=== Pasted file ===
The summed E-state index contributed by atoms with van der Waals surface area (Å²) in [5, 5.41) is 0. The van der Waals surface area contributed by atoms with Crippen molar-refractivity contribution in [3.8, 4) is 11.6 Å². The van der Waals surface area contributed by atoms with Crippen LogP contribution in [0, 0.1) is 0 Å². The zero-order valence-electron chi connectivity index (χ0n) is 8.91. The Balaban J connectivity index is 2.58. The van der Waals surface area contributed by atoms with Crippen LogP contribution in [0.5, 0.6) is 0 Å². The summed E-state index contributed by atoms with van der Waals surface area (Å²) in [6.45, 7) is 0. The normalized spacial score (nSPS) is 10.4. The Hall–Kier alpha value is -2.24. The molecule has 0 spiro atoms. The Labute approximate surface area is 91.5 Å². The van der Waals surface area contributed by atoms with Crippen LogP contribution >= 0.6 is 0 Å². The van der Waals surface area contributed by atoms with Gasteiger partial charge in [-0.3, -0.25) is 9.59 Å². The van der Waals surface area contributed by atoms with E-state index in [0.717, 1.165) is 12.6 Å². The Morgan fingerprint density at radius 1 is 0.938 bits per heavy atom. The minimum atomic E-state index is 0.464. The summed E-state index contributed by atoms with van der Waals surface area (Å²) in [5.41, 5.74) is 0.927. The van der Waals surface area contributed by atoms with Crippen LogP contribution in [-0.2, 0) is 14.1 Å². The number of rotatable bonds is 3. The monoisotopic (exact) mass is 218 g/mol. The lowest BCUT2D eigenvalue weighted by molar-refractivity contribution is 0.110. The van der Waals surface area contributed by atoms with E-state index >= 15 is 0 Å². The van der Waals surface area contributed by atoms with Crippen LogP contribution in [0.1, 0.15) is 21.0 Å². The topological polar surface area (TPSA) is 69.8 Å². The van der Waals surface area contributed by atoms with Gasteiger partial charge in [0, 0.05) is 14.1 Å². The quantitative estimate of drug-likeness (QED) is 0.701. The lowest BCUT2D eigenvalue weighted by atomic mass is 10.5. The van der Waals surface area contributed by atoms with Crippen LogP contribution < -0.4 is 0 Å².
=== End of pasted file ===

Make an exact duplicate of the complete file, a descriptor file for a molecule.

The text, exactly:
The summed E-state index contributed by atoms with van der Waals surface area (Å²) in [5, 5.41) is 0. The van der Waals surface area contributed by atoms with Crippen molar-refractivity contribution in [3.8, 4) is 11.6 Å². The van der Waals surface area contributed by atoms with Crippen LogP contribution in [0, 0.1) is 0 Å². The zero-order valence-electron chi connectivity index (χ0n) is 8.91. The Balaban J connectivity index is 2.58. The van der Waals surface area contributed by atoms with Crippen LogP contribution in [0.5, 0.6) is 0 Å². The summed E-state index contributed by atoms with van der Waals surface area (Å²) in [6.45, 7) is 0. The normalized spacial score (nSPS) is 10.4. The Hall–Kier alpha value is -2.24. The molecule has 0 spiro atoms. The Labute approximate surface area is 91.5 Å². The van der Waals surface area contributed by atoms with Crippen LogP contribution >= 0.6 is 0 Å². The van der Waals surface area contributed by atoms with Gasteiger partial charge in [-0.3, -0.25) is 9.59 Å². The van der Waals surface area contributed by atoms with E-state index in [0.717, 1.165) is 12.6 Å². The Morgan fingerprint density at radius 1 is 0.938 bits per heavy atom. The minimum atomic E-state index is 0.464. The summed E-state index contributed by atoms with van der Waals surface area (Å²) in [5.41, 5.74) is 0.927. The van der Waals surface area contributed by atoms with Crippen LogP contribution in [-0.2, 0) is 14.1 Å². The number of rotatable bonds is 3. The monoisotopic (exact) mass is 218 g/mol. The lowest BCUT2D eigenvalue weighted by molar-refractivity contribution is 0.110. The van der Waals surface area contributed by atoms with E-state index >= 15 is 0 Å². The van der Waals surface area contributed by atoms with Crippen LogP contribution in [0.1, 0.15) is 21.0 Å². The topological polar surface area (TPSA) is 69.8 Å². The van der Waals surface area contributed by atoms with Gasteiger partial charge in [0, 0.05) is 14.1 Å². The quantitative estimate of drug-likeness (QED) is 0.701. The lowest BCUT2D eigenvalue weighted by atomic mass is 10.5. The van der Waals surface area contributed by atoms with Crippen LogP contribution < -0.4 is 0 Å².